UIDAI questioned by Supreme Court on the need for retaining the meta data of personal transactions entered through Aadhaar

He said the possibility of data breaches cannot be a ground to strike down the Aadhaar law and efforts should be to make it work and not to strike it off.

The Supreme Court on 24 April asked the Unique Identification Authority of India (UIDAI) why it needed to collect 'meta data' of personal transactions of citizens which go for Aadhaar authentication to avail services and benefits.

UIDAI questioned by Supreme Court on the need for retaining the meta data of personal transactions entered through Aadhaar

Representational image. AFP

A five-judge Constitution bench headed by Chief Justice Dipak Misra, hearing a clutch of petitions challenging Aadhaar and its enabling 2016 law, was responding to the submission of UIDAI that it collected only "limited technical meta data." Meta data is a set of data that describes and gives information about other data.

"Why do you (UIDAI) have to retain meta data of personal transactions of persons entered through Aadhaar authentication," the bench, also comprising Justices A K Sikri, AM Khanwilkar, DY Chandrachud and Ashok Bhushan, asked.

Senior advocate Rakesh Dwivedi, appearing for UIDAI and the Gujarat government, said the petitioners, opposing the Aadhaar scheme, have completely "misunderstood the concept of meta data" and the UIDAI collected "limited technical meta data" to have control over the requesting entities (REs) which seek Aadhaar authentication for granting services and benefits.

He said that on one hand, the petitioners were saying that UIDAI had no control over requesting entities, but simultaneously, they were also alleging that UIDAI will have so much control over the meta data that may lead to surveillance.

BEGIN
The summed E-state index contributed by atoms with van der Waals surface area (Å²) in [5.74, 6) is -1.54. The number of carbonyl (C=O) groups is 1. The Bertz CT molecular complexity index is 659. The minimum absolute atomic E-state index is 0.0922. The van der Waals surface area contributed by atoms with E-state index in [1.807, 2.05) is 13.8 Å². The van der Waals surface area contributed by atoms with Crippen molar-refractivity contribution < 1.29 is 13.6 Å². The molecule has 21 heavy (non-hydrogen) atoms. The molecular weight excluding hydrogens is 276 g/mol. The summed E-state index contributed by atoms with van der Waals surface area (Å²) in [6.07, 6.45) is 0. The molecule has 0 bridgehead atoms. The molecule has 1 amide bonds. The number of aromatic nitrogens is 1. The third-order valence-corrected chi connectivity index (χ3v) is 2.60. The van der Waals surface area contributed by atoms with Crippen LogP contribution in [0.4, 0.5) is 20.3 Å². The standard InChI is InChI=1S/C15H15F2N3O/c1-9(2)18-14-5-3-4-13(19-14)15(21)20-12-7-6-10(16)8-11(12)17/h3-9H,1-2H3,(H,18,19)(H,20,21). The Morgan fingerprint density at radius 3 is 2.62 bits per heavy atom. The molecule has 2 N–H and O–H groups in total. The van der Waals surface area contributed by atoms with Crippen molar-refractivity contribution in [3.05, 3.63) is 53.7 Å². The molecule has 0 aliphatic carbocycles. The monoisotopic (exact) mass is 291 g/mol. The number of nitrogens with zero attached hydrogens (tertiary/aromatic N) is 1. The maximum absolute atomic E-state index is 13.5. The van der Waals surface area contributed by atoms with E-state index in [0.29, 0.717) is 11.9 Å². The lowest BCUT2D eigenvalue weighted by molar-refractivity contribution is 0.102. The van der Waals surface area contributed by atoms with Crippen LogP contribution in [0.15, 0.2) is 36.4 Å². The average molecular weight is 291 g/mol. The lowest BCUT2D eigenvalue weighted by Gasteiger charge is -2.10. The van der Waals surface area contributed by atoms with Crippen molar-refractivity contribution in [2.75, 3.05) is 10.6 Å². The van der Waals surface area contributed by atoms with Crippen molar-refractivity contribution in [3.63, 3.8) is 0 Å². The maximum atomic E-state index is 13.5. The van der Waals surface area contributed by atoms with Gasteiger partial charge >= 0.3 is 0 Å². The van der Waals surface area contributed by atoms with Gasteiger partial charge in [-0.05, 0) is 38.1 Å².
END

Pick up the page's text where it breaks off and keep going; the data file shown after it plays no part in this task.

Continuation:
While it was important to exercise control over the REs, there was no data about the location or purpose of transaction or authentication which was being collected by UIDAI, he said.

The bench then asked him "So you are not collecting meta data about the person but only about the machine," to which Mr Dwivedi replied in affirmative.

The senior lawyer referred to foreign judgements and said there was reasonable and legitimate expectation of privacy, but the context was "very important".

"A criminal might not have any expectation of personal autonomy whereas a common man will," he said, adding that there will be different levels of privacy rights when a person was inside home and when he ventured out in "relational world".

"Individuals live in communities and their personality is shaped by imbibing cultural and social values of the society. Regulations are designed to protect objective principles that define reasonable expectation of privacy," he said.

He said the possibility of data breaches cannot be a ground to strike down the Aadhaar law and efforts should be to make it work and not to strike it off.

He then referred to the example of doctors trying to save a patient and asked the court to adopt the same approach in saving the Aadhaar law and suggest it measures to strengthen the statute.

The bench said there was one area which required consideration was the provision of remedies for the breaches.

The lawyer said the Information Technology Act provided for penalties and recently, UIDAI had imposed penalties on Airtel and Axix Bank for the breaches.

Mr Dwivedi will conclude his submissions on 25 April.

Earlier, the bench had said it was not sure whether bringing people "face to face" with the authorities through Aadhaar was the best model as the State should reach them to accord the benefits of the welfare schemes.

"We are not sure if that is the best model. The individual should not be a supplicant. The State should go to him and give him benefits," the bench had said.

The bench had also said that if biometric authentication is attached to every transaction entered into by a person, it would "form a wealth of information" necessitating the need for data protection.

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